By Canon J. John
He will be the sure foundation for your times, a rich store of salvation and wisdom and knowledge; the fear of the LORD is the key to this treasure. Isaiah 33:6 NIV
We have become used to change but many of us feel that the changes we are now experiencing are more dramatic and disorientating than any we have ever known. We walk down our local high street and note the loss of familiar shops that we once took for granted; we struggle with new words and concepts; everywhere we see new choices celebrated and old values and virtues despised. Many people have a sense of an old world lost and replaced by a new one in which we no longer feel at home.
I think this disorientating sense of change has two main elements. The first is the way a subtle tide of new ‘Post-Christian’ choices and beliefs has risen around us. On the one hand there is a new morality with a brazen rejection of truth and righteousness. On the other, a cold morality so that we are now surrounded by harsh new rules and regulations – aggressively enforced by self-appointed guardians – on what can and can’t be said. Publishers now need a ‘sensitivity editor’ to ensure that what is published does not offend anyone.
The second element of change is events. First, we had COVID and then, just as we hoped for a quiet year, a tempest of unexpected shocks has struck us: a war in Europe, political changes, and now an unnerving financial crisis. This combination of a rising tide of a new morality and the storm waves of events has been unnerving for many.
Now, in one way I am as concerned by these changes as everyone; yet in another, as an evangelist I’m intrigued and expectant. You see the turmoil of our days has made many people who have never asked questions query and question the way things are. What new ‘Moses’ has brought in the new commandments of our day? On whose authority? How, when inadvertently we use the wrong word in the wrong place, can we be protected from condemnation? Threatened by the surging and uncertain waters of change, there is now an almost desperate pursuit of higher and more certain and solid ground.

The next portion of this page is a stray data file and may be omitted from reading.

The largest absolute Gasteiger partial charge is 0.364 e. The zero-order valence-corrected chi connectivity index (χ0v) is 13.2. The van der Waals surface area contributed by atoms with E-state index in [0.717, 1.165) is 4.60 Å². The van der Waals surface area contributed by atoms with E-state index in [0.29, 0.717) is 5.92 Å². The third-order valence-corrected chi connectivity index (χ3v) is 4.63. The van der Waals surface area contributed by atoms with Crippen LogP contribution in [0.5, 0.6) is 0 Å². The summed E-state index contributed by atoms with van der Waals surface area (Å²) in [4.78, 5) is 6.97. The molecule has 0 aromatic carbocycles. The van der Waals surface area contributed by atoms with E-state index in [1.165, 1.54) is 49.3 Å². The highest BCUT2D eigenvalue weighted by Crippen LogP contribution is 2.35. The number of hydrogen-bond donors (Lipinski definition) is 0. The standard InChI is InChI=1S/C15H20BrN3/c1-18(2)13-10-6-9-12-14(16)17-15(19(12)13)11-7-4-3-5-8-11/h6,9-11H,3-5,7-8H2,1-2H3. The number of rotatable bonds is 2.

Pondering this and reading through Isaiah, I was struck forcibly by verse 33:6: ‘He will be the sure foundation for your times, a rich store of salvation and wisdom and knowledge; the fear of the LORD is the key to this treasure.’Here, in language that looks well beyond Isaiah’s own troubled age, we hear of God’s offer to be the ‘sure foundation for your times’. It’s a wonderful promise: amidst a culture overwhelmed by tide and storm, when the very ground beneath our feet is cracking and shaking, the eternal God himself is proposing to be our stability. The creator and sustainer of all things is offering to be our shelter from the storm, the tower in which we take refuge and the rock on which we build our lives. This great truth – never more needed than now – lies at the very heart of the gospel. As that great old hymn says, ‘On Christ, the solid rock, I stand; all other ground is sinking sand . . .’
Isaiah’s powerful statement links the sure foundation of God with three things, each of which apply not just to my ministry and that of Philo Trust, but to all of us who are Christians.
First, we have a reliable rescue. The gospel is a ‘store of salvation’. All around us we see those who need rescuing from lives that are utterly meaningless, from pursuing hopes that deliver nothing and from feeding on desires that are ultimately destructive. But God does save and the Hebrew word here is closely related to Joshua and the name Jesus – the one who ‘will save his people from their sins’ (Matthew 1:21 NIV). In the tumult of our world we can confidently proclaim, ‘Jesus can be trusted to save!’
Second, we have a rich resource. The gospel offers a store of ‘wisdom and knowledge’. One of the challenges of our changing times is how we are overwhelmed by an infinity of words and images. But which of them are true? Which of them are helpful? And what, anyway, do we do about them? We need wisdom and insight, and here God offers us both. God’s Word, both in writing as Scripture and in Christ Jesus, informs and instructs us. This passage in Isaiah may well be echoed in Colossians 2:3 when Paul writes of Christ, ‘in whom are hidden all the treasures of wisdom and knowledge’ (NIV). In bewildering times, we preach a God who, in Christ, gives us a truth we can live by.
Finally, we have a reverent relationship. We read, ‘the fear of the LORD is the key to this treasure’. Today, there are any number of ‘religious products’ on the market: beliefs, programmes and rituals, idols and illusions. Yet in the gospel we see a God who can be known personally through Christ. If we come to God in a reverent, humble attitude through Christ we can find in him a saviour for now and for eternity. In an unfriendly world, the gospel offers the ultimate friend: God himself.
Source: Canon J John